Self-medication for Dietary Deficiencies
Other active substances in chocolate, like magnesium, are often suggested as potential contributors to cravings.  Acute monthly cravings for chocolate amongst pre-menstrual women may be partly explained by its rich magnesium content. Magnesium deficiency exacerbates PMS. Before menstruation, too, levels of the hormone progesterone are high. Progesterone promotes fat storage, preventing its use as fuel; and thus elevated pre-menstrual levels of progesterone may cause a periodic craving for fatty foods.  While only 15% of males appear to crave chocolate, as much as 40% of women do – and 75% of them claim that absolutely nothing other than chocolate can satisfy their appetite.

For most people craving chocolate is in no way harmful, but if it rises to the level of “binge eating” it can be a real problem. Chocolate is the food most desired by binge eaters because of brain chemicals that give them physical pleasure from the sweet indulgence.  Obviously, eating too much of any food may cause health problems. The cocoa butter in chocolate does contain saturated fat, which can increase blood cholesterol levels, and high cholesterol can contribute to heart disease. However, recent studies have found that chocolate carries high levels of chemicals known as polyphenols, which have been shown to help lower the risk of heart disease. Cocao, like coffee, tea, red wine and others foods high in polyphenols, have been studied intensively for their antioxidant benefits and their ability to reduce the oxidation of low density lipoproteins and thereby protect against heart disease.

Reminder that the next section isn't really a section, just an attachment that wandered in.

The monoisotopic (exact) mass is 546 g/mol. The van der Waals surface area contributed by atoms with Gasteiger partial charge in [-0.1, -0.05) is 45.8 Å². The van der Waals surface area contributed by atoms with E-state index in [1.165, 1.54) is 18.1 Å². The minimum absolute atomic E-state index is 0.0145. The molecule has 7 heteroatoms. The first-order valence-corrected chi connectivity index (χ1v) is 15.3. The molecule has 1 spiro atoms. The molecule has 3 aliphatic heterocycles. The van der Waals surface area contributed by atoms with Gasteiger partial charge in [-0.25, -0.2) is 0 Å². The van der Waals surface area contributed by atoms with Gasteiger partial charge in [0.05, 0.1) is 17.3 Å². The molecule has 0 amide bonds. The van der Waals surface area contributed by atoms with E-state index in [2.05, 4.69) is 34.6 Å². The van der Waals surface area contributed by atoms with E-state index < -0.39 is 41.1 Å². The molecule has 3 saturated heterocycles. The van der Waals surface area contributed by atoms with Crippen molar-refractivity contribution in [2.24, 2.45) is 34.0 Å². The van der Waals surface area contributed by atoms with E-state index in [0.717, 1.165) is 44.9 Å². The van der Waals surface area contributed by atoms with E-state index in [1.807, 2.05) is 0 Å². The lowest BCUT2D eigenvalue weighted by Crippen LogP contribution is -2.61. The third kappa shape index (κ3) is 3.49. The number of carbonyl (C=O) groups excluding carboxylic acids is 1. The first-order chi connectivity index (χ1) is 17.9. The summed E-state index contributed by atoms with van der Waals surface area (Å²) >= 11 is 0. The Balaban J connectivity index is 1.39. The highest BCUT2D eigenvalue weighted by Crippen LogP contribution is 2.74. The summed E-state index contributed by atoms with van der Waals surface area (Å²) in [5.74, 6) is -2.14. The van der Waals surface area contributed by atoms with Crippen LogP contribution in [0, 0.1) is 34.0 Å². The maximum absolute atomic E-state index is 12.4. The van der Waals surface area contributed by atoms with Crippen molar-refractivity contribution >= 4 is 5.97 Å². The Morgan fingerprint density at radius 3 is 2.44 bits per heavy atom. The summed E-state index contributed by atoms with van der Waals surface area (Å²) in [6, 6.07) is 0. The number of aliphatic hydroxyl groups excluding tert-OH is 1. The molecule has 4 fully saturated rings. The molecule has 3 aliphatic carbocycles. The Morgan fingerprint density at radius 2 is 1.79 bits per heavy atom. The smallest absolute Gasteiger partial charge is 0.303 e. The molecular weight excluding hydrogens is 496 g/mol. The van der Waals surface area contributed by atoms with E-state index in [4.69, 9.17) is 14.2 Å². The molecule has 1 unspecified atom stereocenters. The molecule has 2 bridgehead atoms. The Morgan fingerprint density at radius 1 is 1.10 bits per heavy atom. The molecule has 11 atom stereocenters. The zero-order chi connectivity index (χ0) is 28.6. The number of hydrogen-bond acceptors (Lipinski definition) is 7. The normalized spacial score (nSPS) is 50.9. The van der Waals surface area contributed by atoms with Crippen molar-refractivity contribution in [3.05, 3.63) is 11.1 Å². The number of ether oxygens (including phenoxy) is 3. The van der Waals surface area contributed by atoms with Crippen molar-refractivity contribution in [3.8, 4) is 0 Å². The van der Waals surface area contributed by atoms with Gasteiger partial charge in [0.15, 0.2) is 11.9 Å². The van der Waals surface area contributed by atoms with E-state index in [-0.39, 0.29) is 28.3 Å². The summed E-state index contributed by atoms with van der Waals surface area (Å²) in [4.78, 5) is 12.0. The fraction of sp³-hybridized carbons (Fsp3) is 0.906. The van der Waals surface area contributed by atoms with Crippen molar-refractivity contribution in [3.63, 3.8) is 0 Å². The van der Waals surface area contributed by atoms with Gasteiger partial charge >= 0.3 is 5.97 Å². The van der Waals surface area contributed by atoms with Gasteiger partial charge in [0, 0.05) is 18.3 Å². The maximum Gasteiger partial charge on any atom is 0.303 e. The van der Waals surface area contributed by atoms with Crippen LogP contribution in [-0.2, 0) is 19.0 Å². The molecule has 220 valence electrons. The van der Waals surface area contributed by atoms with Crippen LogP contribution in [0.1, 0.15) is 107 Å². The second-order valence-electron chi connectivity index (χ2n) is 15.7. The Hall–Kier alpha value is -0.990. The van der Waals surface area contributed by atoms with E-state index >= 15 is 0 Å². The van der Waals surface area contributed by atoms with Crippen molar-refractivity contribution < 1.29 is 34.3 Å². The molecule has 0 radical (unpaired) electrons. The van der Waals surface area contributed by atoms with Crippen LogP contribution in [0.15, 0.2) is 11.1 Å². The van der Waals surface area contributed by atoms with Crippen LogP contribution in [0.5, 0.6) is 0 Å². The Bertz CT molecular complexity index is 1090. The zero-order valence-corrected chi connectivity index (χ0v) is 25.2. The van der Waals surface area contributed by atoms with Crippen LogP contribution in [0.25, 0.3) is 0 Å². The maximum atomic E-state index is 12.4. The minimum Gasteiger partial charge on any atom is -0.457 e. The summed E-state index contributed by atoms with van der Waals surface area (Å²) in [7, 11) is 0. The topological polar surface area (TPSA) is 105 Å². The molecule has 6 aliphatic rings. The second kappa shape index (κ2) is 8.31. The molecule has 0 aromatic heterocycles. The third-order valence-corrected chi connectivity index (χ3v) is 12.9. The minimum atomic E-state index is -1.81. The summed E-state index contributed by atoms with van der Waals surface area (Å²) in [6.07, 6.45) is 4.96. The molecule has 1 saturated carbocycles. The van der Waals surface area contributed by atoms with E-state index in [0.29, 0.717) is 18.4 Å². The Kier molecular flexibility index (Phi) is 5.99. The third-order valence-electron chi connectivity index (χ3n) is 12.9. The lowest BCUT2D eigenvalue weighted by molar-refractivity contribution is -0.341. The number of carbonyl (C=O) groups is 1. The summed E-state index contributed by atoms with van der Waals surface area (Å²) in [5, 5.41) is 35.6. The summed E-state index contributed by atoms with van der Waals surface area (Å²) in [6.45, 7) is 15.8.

So next time you reach for a chocolate treat when you’re feeling down, you’re on the right track. No longer a “forbidden food”, chocolate can boost your mood as well as provide you with a host of other benefits – just remember moderation.

Also – here are a few tips to help you enjoy the benefits of cocoa, while keeping the calorie count down.

Try dark chocolate. More pure chocolate means it contains less fatty cocoa butter. Look for 70% cocoa content.  Also try organic sugar free candy bars – some are remarkably tasty  – sure to satisfy any chocolate craving.  Just be careful of artificial sweeteners or high levels of sugar alcohols such as maltitol, which may cause gastrointestinal distress.

Look for richer chocolates, packed with flavor, so you can satisfy your sweet tooth with smaller amounts–and fewer calories.

Skip chocolate bars filled with caramel, marshmallow, and other fatty fillings.

Try satisfying your chocolate craving with a chocolate protein shake or meal replacement or even chocolate flavored soymilk.  You’ll get the health benefits not only of the shake, but also of the cocoa, without the fat in the chocolate bar.